On 6 May 2005, following the 2005 general election, Hain was appointed as Secretary of State for Northern Ireland, retaining his Welsh position also. Although previously a supporter of Irish unity, he has since retreated from this position. In August 2006, his office neither confirmed nor denied press reports that he fell asleep during a meeting with Mr Raymond McCord – a meeting arranged to discuss Mr McCord's concerns about the investigation into the murder of his son Raymond Jr by a loyalist paramilitary group. Lady Sylvia Hermon, MP, who was present at the meeting, told the press that Mr Hain nodded off at least twice.

On 28 June 2007 he was appointed as Secretary of State for Work and Pensions in addition to retaining responsibility for Wales.

Deputy leadership bid

On 12 September 2006, he announced his candidacy for the position of Deputy Leader of the Labour Party. In January 2007, Hain gave an interview to the New Statesman in which he made his pitch for the Deputy Leadership and referred to the Bush administration as "the most right-wing American administration, if not ever, then in living memory" and argued that "the neo-con agenda for America has been rejected by the people and I hope that will be the case for the future". Hain was eliminated in the second round of the Deputy Leadership election, coming fifth out of the six candidates, with Harriet Harman being the successful candidate.

Resignation following donations scandal

The Guardian newspaper, on 10 January 2008, noted that Hain was being accused of not reporting £100,000 in contributions. It later emerged that a large part of these funds were channeled through a non-operating think tank, the Progressive Policies Forum. A separate £82,000 was reported. On 12 January, Peter Hain released a statement saying that, being busy with his government jobs, it was simply forgotten about, and said it was absurd to think any misconduct took place, and that he would pay back £25,000 of the money.

The list of hidden donations included money from Steve Morgan, who was in charge of the deputy leadership bid, and Isaac Kaye, who had previously donated to the National Party in South Africa, who were pro-apartheid.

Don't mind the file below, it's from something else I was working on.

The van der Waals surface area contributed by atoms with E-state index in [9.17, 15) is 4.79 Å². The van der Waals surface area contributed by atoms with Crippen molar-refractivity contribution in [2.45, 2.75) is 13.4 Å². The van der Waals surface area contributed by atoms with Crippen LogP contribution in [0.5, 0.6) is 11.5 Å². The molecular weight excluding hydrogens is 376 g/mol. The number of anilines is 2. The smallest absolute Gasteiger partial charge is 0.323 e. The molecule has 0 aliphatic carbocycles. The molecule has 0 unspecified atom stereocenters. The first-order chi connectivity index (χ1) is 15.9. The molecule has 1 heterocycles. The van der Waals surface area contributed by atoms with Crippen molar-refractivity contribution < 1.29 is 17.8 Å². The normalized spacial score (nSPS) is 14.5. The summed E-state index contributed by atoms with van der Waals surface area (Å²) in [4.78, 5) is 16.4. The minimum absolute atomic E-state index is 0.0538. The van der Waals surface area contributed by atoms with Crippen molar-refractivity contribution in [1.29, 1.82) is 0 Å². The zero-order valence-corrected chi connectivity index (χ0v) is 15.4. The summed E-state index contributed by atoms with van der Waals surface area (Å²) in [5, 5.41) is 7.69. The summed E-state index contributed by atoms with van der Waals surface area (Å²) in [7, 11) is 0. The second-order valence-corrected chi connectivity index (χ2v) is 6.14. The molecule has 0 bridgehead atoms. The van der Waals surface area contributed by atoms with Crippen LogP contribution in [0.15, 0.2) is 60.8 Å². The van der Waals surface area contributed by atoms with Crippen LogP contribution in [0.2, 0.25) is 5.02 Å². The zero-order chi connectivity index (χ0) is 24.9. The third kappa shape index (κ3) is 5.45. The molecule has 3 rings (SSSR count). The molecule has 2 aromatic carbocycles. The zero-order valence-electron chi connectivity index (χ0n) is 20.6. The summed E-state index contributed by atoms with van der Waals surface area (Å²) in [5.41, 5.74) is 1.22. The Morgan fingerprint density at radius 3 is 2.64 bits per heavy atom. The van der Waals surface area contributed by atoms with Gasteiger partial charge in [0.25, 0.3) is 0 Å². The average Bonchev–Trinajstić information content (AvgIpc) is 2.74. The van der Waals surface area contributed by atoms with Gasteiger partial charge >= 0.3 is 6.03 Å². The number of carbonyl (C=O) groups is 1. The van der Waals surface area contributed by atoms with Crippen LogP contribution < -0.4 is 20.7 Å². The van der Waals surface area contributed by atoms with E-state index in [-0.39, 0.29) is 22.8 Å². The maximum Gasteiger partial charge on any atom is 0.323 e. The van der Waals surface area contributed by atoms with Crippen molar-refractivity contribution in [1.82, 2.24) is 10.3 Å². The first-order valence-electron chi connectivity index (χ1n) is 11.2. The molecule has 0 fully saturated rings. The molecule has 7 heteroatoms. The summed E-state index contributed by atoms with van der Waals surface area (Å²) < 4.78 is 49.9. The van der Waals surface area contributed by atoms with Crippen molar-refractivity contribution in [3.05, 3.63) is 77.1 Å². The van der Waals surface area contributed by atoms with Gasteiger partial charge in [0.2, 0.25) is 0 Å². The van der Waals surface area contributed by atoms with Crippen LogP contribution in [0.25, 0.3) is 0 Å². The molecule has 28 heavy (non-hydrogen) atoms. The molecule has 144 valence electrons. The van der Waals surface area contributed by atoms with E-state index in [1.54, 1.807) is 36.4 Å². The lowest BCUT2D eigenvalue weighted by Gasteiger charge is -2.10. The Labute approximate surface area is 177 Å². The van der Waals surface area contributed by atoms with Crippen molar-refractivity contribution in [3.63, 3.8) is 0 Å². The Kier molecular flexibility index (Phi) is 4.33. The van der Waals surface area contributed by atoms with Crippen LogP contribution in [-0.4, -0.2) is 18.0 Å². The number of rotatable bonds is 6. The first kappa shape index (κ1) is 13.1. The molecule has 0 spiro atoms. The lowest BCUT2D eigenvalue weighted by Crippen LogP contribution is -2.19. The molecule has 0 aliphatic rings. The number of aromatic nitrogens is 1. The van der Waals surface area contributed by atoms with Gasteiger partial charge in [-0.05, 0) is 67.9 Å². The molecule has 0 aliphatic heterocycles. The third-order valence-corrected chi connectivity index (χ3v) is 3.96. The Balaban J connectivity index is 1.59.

On 24 January 2008, he resigned from several posts including his position as Work and Pensions secretary, after the Electoral Commission referred the failure to report donations to Metropolitan Police. He cited a desire to "clear his name" as the reason for his resignation. Peter Hain was the first person to resign from Gordon Brown's cabinet. He was replaced as Secretary of State for Wales by Paul Murphy, and as Secretary for Work and Pensions by James Purnell in a forced cabinet reshuffle.

Peter Hain failed to declare £103,156 of donations to his Labour deputy leadership campaign in 2006. He breached electoral law by declaring less than half of the money his campaign raised. It is understood detectives want to interview him under caution because, as candidate, he was ultimately responsible for all donations.

As the police investigation continued, further dubious financial practices surfaced including employing his 80-year-old mother on a Commons salary of £5,400 a year.

On 3 July 2008, the Metropolitan Police announced that they had referred Peter Hain's case to the Crown Prosecution Service.

Hain is an outspoken critic of nuclear power. Some claim this fuelled a conspiracy to oust him, which then played a significant part in his resignation.


  • Don't Play with Apartheid: Background to the Stop the Seventy Tour Campaign by Peter Hain, 1971, Allen & U ISBN 0-000000-00-0
  • Radical Liberalism and Youth Politics by Peter Hain, 1973, Liberal Publications Department ISBN 0-900520-36-1
  • Radical Regeneration by Peter Hain, 1975, Quartet Books ISBN 0-7043-1231-X
  • Community Politics Edited by Peter Hain, 1976, Calder Publications Ltd ISBN 0-7145-3543-5
  • Mistaken Identity: The Wrong Face of the Law by Peter Hain, 1976, Quartet Books ISBN 0-7043-3116-0
  • Radicals and Socialism by Peter Hain and Simon Hebditch, 1978, Institute for Workers' Control ISBN 0-901740-55-1
  • Policing the Police Edited by Peter Hain, 1979, J Calder ISBN 0-7145-3624-5
  • Debate of the Decade: The Crisis and Future of the Left edited by Peter Hain, 1980, Pluto Press ISBN 0-86104-313-8
  • Neighbourhood Participation by Peter Hain, 1980, M. T. Smith ISBN 0-85117-198-2
  • Policing the Police Edited by Peter Hain, 1980, J Calder ISBN 0-7145-3796-9
  • Reviving the Labour Party by Peter Hain, 1980, Institute for Workers' Control ISBN 0-901740-69-1
  • The Democratic Alternative: A Socialist Response to Britain's Crisis by Peter Hain, 1983, Penguin Books Ltd ISBN 0-14-006955-0
  • Political Trials in Britain by Peter Hain, 1985, Penguin Books Ltd ISBN 0-14-007935-1
  • Political Strikes: The State and Trade Unionism in Britain by Peter Hain, 1986, Penguin Books Ltd ISBN 0-14-007962-9
  • Proportional Misrepresentation by Peter Hain, 1986, Gower Publishing Ltd ISBN 0-7045-0526-6
  • A Putney Plot? by Peter Hain, 1987, Spokesman Books ISBN 0-85124-481-5
  • Ayes to the Left by Peter Hain, 1995, Lawrence & Wishart Ltd ISBN 0-85315-832-0
  • The Peking Connection by Peter Hain, 1995, Lawrence & Wishart Ltd ISBN 0-85315-823-1
  • Sing the Beloved Country: Struggle for the New South Africa by Peter Hain, 1996, Pluto Press ISBN 0-7453-0997-6
  • The End of Foreign Policy? by Robin Cook and Peter Hain, 2001, Royal Institute of International Affairs ISBN 1-86203-131-2
  • New Designs for Europe by Katinkya Barysch, Steven Everts, Heather Grabbe et al, introduction by Peter Hain, 2002, Centre for European Reform ISBN 1-901229-35-1
  • The Future Party by Peter Hain and Ian McCartney, 2004, Catalyst Press ISBN 1-904508-10-3


External links